Miller and Kueber noted that some innkeepers are listing their rooms on Airbnb and similar online sites.
Kueber also noted an upside to the online short-term housing phenomenon — it helps boost tourism while introducing newcomers to the Lenox area, she said.
"We've had a few comments from people who have said, `Are we sure we have a problem? Don't go fixing a problem that isn't there,'" Kueber pointed out. "It's an issue that's affecting so many communities, there are many just like us that are grappling with the exact same issues. So I don't think we're out of step."
"We're just trying to figure out what might be a problem, and it's good and timely that we're having these conversations," added Deborah Rimmler, a Planning Board member.
State lawmakers and communities across Massachusetts — including Salem, Cambridge and Boston — are dealing with the impact of short-term rentals. Lenox is not necessarily "in the hot seat," Kueber said. However, as Miller pointed out, Lenox is the first Berkshire County community to be confronting the controversy formally.
At the two Nov. 14 informational forums held at Town Hall and attended by least 50 people, Kueber emphasized that the definition of short-term rentals of rooms in owner-occupied housing applies to 30 days or less.
The board's study of potential regulations does not apply to a year-round homeowner who remains in the house while renting a spare bedroom occasionally or frequently for short stays from Memorial Day weekend to Columbus Day weekend, which is permitted by the town's zoning regulations.
Renting an entire house for 31 days or more at a time also is permitted year-round as a residential use, and there is no effort to impose any restrictions, Kueber emphasized.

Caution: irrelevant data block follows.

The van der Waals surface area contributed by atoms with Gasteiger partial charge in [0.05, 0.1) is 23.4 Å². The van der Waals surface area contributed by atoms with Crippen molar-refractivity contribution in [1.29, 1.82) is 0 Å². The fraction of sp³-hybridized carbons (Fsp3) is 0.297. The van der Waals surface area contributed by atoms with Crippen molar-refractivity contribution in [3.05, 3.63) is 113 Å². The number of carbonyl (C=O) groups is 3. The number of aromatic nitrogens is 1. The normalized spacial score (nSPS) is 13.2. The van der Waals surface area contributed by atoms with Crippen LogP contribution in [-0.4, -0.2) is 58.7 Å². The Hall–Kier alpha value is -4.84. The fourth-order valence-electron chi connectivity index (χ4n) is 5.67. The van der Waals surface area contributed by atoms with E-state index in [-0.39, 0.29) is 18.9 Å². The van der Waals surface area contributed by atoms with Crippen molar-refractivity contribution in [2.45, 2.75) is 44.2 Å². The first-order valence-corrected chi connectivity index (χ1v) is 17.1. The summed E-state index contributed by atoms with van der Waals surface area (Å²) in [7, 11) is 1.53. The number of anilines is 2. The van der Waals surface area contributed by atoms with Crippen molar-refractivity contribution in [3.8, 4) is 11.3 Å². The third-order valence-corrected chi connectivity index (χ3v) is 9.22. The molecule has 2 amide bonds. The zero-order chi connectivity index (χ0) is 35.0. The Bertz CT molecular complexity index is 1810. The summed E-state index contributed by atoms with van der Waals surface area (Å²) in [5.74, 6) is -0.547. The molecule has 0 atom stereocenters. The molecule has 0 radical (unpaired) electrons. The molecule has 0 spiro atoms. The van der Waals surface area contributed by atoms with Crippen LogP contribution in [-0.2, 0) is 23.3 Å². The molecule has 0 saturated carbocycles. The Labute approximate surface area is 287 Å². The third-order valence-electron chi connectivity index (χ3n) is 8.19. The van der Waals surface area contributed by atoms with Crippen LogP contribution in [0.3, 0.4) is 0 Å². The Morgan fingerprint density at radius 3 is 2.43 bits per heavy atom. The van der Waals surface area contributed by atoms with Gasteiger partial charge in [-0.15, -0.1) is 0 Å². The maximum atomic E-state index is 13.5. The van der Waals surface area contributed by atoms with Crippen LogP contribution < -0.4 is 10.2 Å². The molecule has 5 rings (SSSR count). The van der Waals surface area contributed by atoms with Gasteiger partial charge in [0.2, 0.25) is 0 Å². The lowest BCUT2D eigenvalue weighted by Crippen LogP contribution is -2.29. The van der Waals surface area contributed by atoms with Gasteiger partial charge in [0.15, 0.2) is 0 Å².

The Planning Board group has determined through hostcompliance.com, which monitors short-term rental activity, that in early November there were 164 Lenox listings for 124 "unique properties." Some B&Bs appear to be listing their rooms on sites such as Airbnb.
Miller, the land use director and town planner, questioned whether available year-round housing is taken off the market for use as short-term rentals, "and how does this impact the character of our residential neighborhoods."
"Does it create an uneven playing field for our existing inns and hotels?" she asked. "Is it safe for guests or visitors coming to Lenox? Are they able to have a safe experience if these units aren't undergoing the same review and enforcement that the commercial uses are forced to undergo."
On the other hand, Miller said, the short-term rental phenomenon may improve housing values and enable homeowners to earn a supplementary income in order to remain in the properties.
"It's also another way to attract visitors into the community," she added. "Not everyone today is looking for a traditional B&B or hotel experience. They might want an entire home for a weekend to host their family."
Clarence Fanto can be reached at firstname.lastname@example.org or 413-637-2551.